by Lori Gebbie
Robert and I were asked to help out a friend with her business. She runs a “spotter” company, watching a parking lot and having vehicles towed that park there without permits. It was an interesting experience, sitting in that cold parking lot throughout the night, watching the neon burn until morning. I was glad we were able to do it together; it allowed us to sleep in shifts and still capture a slice of life that one normally would not see.
Tourists park on this lot, for a fee, and walk across to the hub attraction area of Fremont, the Experience. They see the fancy lights, hear the barkers calling for them to enter their casinos for a “sure win” or a “safe bet”, the street vendors and the street performers with hats in front, collecting donations for their performances, the old neon signs from old Las Vegas, revamped with a new life here in this small museum area. But if you ask me, they are missing the real experience, the true to life experience, of the broken, the scared, the hungry, the homeless. This is where the real story is at. This is the true hustle and grind of the city, where the “real” people are at, the “bad” side of town. And for all that we are warned to keep away from here, to not be around the vagrancy, the crime, the poor and pitiful, we see a huge slice of humanity, as the homeless stop and offer a good word to each other, often sharing their meager possessions with those who are more in need than they are. A clean tissue, a sip of water, a smile. Once in a while, one will be fortunate enough to afford a cup of steaming hot coffee, and they eagerly approach their friends and everyone gets a sip. A shred of warmth, of kindness, reminding themselves that they are still human and have dignity. This is the part that is hardest for us to watch, as we put ourselves in their place, and wonder where our life would be if we were forced into such circumstances. How would we be faring, in a cold city, living on the streets, under a pile of newspapers we were fortunate enough to find? Where would we find the strength to continue going, to keep moving for warmth, to hope that, one day, we would once again be able to live like “real people” again?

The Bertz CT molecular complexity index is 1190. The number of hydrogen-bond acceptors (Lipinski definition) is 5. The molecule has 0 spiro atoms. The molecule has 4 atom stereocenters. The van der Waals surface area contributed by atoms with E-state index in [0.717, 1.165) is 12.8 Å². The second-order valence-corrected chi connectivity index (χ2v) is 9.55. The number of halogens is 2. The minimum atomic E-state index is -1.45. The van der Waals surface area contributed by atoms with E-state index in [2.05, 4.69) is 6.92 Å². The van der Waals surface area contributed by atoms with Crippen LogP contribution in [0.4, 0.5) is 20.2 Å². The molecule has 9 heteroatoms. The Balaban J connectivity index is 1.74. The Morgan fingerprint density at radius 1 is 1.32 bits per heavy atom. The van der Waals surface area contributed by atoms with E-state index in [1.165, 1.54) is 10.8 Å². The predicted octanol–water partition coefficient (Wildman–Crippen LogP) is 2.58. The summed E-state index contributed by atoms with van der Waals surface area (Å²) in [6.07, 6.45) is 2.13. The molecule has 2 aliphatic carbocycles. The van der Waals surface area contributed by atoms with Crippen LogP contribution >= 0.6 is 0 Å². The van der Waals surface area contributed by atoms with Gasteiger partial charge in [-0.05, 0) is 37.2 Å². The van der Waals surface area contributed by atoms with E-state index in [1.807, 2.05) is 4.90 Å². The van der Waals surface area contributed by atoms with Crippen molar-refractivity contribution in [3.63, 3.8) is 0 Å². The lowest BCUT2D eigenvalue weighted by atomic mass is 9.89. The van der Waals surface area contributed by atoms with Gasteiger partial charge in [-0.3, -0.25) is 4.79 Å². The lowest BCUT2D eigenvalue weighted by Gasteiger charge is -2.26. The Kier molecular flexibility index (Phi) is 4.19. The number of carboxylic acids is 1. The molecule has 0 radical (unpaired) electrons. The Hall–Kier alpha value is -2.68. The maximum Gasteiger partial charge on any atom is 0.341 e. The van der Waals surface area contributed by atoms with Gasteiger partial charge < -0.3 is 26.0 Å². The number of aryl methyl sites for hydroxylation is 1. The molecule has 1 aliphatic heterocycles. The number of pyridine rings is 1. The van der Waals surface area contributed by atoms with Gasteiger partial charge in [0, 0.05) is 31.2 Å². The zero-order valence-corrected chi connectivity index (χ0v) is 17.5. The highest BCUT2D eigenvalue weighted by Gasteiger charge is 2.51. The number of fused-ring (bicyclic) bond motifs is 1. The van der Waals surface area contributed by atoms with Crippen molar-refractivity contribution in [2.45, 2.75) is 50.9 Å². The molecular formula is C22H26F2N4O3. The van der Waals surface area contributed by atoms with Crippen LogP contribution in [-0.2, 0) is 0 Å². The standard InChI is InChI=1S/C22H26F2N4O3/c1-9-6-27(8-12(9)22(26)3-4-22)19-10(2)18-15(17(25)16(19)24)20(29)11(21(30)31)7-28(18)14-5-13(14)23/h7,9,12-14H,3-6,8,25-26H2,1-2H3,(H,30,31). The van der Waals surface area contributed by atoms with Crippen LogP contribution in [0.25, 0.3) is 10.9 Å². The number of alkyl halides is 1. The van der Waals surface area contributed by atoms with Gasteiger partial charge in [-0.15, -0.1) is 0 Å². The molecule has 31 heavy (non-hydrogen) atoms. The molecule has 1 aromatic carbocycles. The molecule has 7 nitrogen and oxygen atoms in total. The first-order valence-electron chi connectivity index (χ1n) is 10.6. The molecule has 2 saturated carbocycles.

I can only wonder at how they got here, got to this dismal place in their lives, where they lost their way in “normal” society and had to take to the streets. What drove them from leading productive lives into the madness of street wandering and scrounging for a slice of the sanity they once knew? In this city, it is easy to imagine a few of them took a chance in the casinos and gambled away their lives, pushing themselves into an unrecoverable amount of debt, fourth and fifth mortgages on their homes, pushing their families and loved ones aside as they risked it all in hopes of hitting the jackpot, pawning and selling pieces of their lives to finance their next parlay, their next hand at the table, that last quarter into the machine. And one day, they look around them and realize they’ve lost their jobs, their families, and all they have left are the clothes on their backs as they are left to wander the streets aimlessly. But some were put here for other reasons. Some are returned veterans, so disturbed by the combat and stresses they endured while fighting for our Country, that they can no longer fit into a normal society, having seen too much and lived too hard. Night terrors, horrid flashes of the realities they faced while in the service, disconnected from the façade that most of us live our lives in. Misunderstood, they have snapped and found solace in their own little worlds, where they can create their own boundaries, yet still chained to the nightmares they endured. Some have also been hit by hard economic times, the rising levels of layoffs and spiraling interest rates. Credit cards offered like candy with huge ballooning interest rates, forcing a level of debt upon them that could never be caught up to.
We live in a very twisted society right now. There are so many people who feel they are owed things, and so they live that way, always taking but never returning. They run up their credit cards to the maximum limits, then apply for another to feel like they have money again, never worrying about the consequences they are forcing themselves into, always imagining they deserve to have the latest and greatest out on the market.
I wonder where people are going to land in the next few years, as our Nation continues to struggle and grow under the recession we are in. But, this is part of living, our experiences giving us hope and direction, if we keep focused. For most, these are just stories to be read and acknowledged, but for others, there is no way to go but up. We wish everyone well in their own personal journey, and hope we all come out of it on top.